Reigning Olympic gymnastics champion Simone Biles pulled out of the team finals on Tuesday after struggling to land a vault, telling NBC's "TODAY" show that while she feels good physically, things "vary" from an emotional standpoint.
"Physically, I feel good," she told Hoda Kotb in an exclusive interview after her withdrawal. "Emotionally, it varies on the time and moment. Coming to the Olympics and being head star isn't an easy feat."
Biles said she was feeling the pressure of expectations, of winning gold medals and performing perfectly, before withdrawing from the women’s gymnasts’ team final competition, The New York Times reported.
She said she began “fighting all of those demons,” The Times said, and was wondering why she was at the Tokyo Games. She had already won four gold medals at the 2016 Games in Rio.
As she twisted over a vault, she realized she had lost her ability to know where she was in the air, the Times said, and she failed to stick her landing.
Biles said afterward at a press conference that she had not injured herself.
"No, no injury, thankfully,” she said. “And that's why I took a step back because I didn't want to do something silly out there and get injured.”
She said she thought it best that her teammates take over, which they did, winning the silver medal in the event
"I'm OK, just super frustrated, but super proud of these girls and now we're silver medalists," Biles said. "Something we'll cherish forever. We hope America still loves us."
Biles said she did not know whether she would compete in individual events, including the individual all-around competition. She told Kotb that she would take it day-by-day.
“It's been really stressful this Olympic Games,” Biles said. “I think just as a whole, not having an audience, there are a lot of different variables going into it, it's been a long week, it's been a long Olympic process, it's been a long year. So just a lot of different variables and I think we're just a little bit too stressed out but we should be out here having fun and sometimes, that's not the case."
A spokesperson for USA Gymnastics did not specify the nature of her medical issue, saying "she will be assessed daily to determine medical clearance for future competitions."
Sarah Hirshland, the CEO for the U.S. Olympic and Paralympic Committees, applauded Biles' "decision to prioritize your mental wellness over all else" and offered the organization's "full support and resources."
“Simone, you’ve made us so proud. Proud of who you are as a person, teammate and athlete. We applaud your decision to prioritize your mental wellness over all else, and offer you the full support and resources of our Team USA community as you navigate the journey ahead," Hirshland said in a statement shared on Twitter.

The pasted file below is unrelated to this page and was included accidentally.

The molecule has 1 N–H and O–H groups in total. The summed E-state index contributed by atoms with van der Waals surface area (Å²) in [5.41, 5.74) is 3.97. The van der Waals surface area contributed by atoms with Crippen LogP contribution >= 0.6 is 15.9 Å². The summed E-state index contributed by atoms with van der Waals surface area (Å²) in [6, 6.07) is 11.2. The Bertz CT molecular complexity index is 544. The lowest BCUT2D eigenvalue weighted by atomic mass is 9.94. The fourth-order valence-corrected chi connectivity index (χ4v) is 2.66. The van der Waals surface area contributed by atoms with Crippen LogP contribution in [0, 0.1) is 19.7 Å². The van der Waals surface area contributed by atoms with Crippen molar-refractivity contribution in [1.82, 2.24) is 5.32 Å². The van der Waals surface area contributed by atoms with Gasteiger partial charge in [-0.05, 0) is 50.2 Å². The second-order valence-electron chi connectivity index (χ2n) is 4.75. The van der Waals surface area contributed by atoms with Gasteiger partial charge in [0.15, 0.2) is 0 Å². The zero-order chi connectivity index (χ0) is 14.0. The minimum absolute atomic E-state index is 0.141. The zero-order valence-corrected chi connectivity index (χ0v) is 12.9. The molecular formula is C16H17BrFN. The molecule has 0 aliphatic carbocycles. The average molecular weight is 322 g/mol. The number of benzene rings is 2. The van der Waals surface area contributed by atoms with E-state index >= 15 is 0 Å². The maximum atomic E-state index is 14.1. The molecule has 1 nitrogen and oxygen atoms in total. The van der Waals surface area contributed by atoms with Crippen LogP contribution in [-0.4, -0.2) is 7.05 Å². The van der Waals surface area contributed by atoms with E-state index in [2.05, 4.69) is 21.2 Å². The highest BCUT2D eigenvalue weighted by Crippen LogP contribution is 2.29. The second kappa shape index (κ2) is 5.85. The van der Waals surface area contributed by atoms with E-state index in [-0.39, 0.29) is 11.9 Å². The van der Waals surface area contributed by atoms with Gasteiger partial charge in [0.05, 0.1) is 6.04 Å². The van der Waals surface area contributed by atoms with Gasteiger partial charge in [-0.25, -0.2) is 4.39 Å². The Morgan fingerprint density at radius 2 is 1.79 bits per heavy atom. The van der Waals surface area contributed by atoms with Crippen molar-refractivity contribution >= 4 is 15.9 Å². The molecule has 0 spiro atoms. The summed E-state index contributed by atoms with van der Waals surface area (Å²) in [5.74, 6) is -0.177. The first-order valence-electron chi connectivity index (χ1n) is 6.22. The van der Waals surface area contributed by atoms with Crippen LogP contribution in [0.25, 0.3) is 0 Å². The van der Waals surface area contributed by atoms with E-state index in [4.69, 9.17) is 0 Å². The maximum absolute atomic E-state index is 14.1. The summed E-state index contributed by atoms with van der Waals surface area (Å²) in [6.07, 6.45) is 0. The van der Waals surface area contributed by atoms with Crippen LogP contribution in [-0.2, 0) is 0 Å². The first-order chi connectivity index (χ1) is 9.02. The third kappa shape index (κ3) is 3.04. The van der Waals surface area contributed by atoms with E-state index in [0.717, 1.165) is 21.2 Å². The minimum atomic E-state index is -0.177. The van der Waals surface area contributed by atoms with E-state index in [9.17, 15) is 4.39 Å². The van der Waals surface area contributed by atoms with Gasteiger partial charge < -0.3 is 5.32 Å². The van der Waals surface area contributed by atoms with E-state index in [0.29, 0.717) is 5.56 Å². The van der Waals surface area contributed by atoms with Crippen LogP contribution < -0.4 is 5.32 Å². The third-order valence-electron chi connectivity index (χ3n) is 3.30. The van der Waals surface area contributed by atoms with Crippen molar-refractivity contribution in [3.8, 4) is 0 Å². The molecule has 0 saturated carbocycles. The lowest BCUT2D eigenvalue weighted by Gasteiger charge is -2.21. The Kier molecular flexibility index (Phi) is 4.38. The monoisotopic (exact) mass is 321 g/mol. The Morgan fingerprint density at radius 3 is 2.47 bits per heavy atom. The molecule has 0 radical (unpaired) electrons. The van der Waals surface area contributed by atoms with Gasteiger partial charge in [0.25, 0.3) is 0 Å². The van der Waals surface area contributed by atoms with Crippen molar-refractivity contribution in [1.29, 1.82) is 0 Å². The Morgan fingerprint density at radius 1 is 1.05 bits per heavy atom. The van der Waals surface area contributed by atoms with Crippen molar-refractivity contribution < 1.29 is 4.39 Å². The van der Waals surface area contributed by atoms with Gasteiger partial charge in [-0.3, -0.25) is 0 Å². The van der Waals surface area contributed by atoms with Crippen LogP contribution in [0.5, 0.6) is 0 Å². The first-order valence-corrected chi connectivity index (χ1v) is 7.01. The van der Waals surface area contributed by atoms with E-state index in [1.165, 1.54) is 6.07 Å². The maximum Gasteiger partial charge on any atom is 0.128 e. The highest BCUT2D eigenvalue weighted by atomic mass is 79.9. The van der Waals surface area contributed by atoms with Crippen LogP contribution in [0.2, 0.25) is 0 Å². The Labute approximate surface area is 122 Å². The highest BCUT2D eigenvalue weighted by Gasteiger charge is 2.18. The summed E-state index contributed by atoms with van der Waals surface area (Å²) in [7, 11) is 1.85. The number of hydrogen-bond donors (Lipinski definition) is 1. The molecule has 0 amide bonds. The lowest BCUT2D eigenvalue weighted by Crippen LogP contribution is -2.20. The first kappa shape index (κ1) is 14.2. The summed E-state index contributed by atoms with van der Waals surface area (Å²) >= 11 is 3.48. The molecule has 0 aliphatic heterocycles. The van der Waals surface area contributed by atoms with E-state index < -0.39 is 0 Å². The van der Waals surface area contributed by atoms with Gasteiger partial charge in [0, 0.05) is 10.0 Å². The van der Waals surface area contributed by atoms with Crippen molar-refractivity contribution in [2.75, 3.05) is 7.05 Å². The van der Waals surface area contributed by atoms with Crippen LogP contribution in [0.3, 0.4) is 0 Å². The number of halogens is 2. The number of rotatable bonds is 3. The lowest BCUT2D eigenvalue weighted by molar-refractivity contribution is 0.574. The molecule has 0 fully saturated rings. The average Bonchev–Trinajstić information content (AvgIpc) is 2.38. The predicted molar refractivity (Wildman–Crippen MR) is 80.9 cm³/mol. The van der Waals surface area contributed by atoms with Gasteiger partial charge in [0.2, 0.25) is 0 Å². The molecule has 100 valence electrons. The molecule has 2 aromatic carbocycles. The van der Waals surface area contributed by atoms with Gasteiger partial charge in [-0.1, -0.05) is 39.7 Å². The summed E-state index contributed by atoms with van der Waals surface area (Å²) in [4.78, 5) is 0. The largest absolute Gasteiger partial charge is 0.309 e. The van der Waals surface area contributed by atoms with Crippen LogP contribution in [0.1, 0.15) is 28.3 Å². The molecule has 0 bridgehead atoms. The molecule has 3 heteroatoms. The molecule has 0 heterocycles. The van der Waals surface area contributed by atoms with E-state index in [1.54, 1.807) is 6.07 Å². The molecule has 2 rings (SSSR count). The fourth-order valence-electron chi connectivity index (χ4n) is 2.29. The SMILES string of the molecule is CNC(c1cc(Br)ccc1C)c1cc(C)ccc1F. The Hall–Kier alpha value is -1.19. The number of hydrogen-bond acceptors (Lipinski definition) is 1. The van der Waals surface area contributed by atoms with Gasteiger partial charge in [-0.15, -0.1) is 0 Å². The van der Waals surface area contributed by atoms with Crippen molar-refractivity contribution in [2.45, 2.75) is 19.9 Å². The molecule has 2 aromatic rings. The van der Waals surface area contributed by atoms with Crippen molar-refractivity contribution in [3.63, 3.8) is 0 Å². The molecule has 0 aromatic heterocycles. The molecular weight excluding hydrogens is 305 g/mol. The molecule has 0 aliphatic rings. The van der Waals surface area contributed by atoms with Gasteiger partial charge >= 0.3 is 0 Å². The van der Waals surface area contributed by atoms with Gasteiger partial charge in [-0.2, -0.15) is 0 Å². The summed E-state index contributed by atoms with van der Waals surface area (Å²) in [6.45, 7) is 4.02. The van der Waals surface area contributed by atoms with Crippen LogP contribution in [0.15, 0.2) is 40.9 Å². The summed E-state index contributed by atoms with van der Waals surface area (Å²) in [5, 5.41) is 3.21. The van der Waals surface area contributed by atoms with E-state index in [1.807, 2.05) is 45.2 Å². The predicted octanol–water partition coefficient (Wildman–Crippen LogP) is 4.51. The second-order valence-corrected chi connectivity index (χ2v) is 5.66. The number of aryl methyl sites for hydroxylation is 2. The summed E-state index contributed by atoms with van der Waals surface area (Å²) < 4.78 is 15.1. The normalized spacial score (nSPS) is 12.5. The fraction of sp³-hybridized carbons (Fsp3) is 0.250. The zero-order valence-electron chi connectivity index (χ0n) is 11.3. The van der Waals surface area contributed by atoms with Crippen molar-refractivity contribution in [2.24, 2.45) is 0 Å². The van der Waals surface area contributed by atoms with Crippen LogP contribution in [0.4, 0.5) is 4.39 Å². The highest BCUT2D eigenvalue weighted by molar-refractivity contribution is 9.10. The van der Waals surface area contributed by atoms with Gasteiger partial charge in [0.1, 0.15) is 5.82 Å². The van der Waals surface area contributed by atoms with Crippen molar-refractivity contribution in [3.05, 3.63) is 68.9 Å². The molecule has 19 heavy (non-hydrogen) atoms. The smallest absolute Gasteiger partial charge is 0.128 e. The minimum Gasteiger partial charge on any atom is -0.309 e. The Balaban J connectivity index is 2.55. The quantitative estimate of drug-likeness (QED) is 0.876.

The 24-year-old, considered to be the greatest gymnast of all time, bailed on her planned Amanar vault, opting for an easier Yurchenko 5/2 twist in mid-air and then struggling with the landing. An Amanar can score a maximum of 15.8. Biles received a 13.766.
It was a rare miscue by Biles who is the defending Olympic and world champion in the vault.
She was seen huddling with a trainer before exiting the competition floor with the team doctor.
Biles returned several minutes later with her right leg wrapped. She took off her bar grips, hugged teammates Grace McCallum, Sunisa Lee and Jordan Chiles before putting on a jacket and sweatpants.
"You guys go out there and do what you’ve trained to do," Biles told her teammates after returning to the floor. "I’m sorry. I love you guys, but you’re going to do just fine. I love you. You guys have trained your whole entire lives for this. It’s fine.”
Team USA was forced to finish the rest of the competition without her. Still, they hung in there for silver, with the ROC taking gold and Great Britain edging Italy for bronze.
“At the end of the day I think they should feel super proud of themselves because they went out there and stepped up to the plate and they showed the world that they’re still capable of being on the podium and look they’re Olympic silver medalists so I couldn’t be more proud of them," Biles said.
On Monday, after the preliminaries round, Biles opened up in an Instagram post about the burden of carrying the weight of the sport on her shoulders.
"it wasn’t an easy day or my best but I got through it," Biles wrote. "I truly do feel like I have the weight of the world on my shoulders at times. I know I brush it off and make it seem like pressure doesn’t affect me but damn sometimes it’s hard hahaha! The olympics is no joke! BUT I’m happy my family was able to be with me virtually they mean the world to me!
In a New York Times interview published last week, Biles spoke about the "unreal" wear and tear her body has endured after years of competing. Asked to name the happiest moment of her career, Biles said: "Honestly, probably my time off."
There was no immediate word on whether Biles, who won five medals in 2016 Rio Olympics, will compete in the all-around final on Thursday night or any of the four individual finals she qualified for.
Aly Raisman, former Team USA gymnast who competed with Biles in Rio de Janeiro, called her exit "really devastating."
“I think that Simone is the biggest story going into the Olympics, so this is just, it’s really, really devastating,” Raisman said on the "TODAY" show. “But I think it’s also just really important to think about how much pressure has been on her, and there’s only so much that someone can take. You know, she’s human, and I think sometimes people forget that. And Simone, just like everyone else, is doing the best that she can.”
News of Biles pulling out of the team finals also sparked a devastating reaction on social media, as well wishes for the G.O.A.T.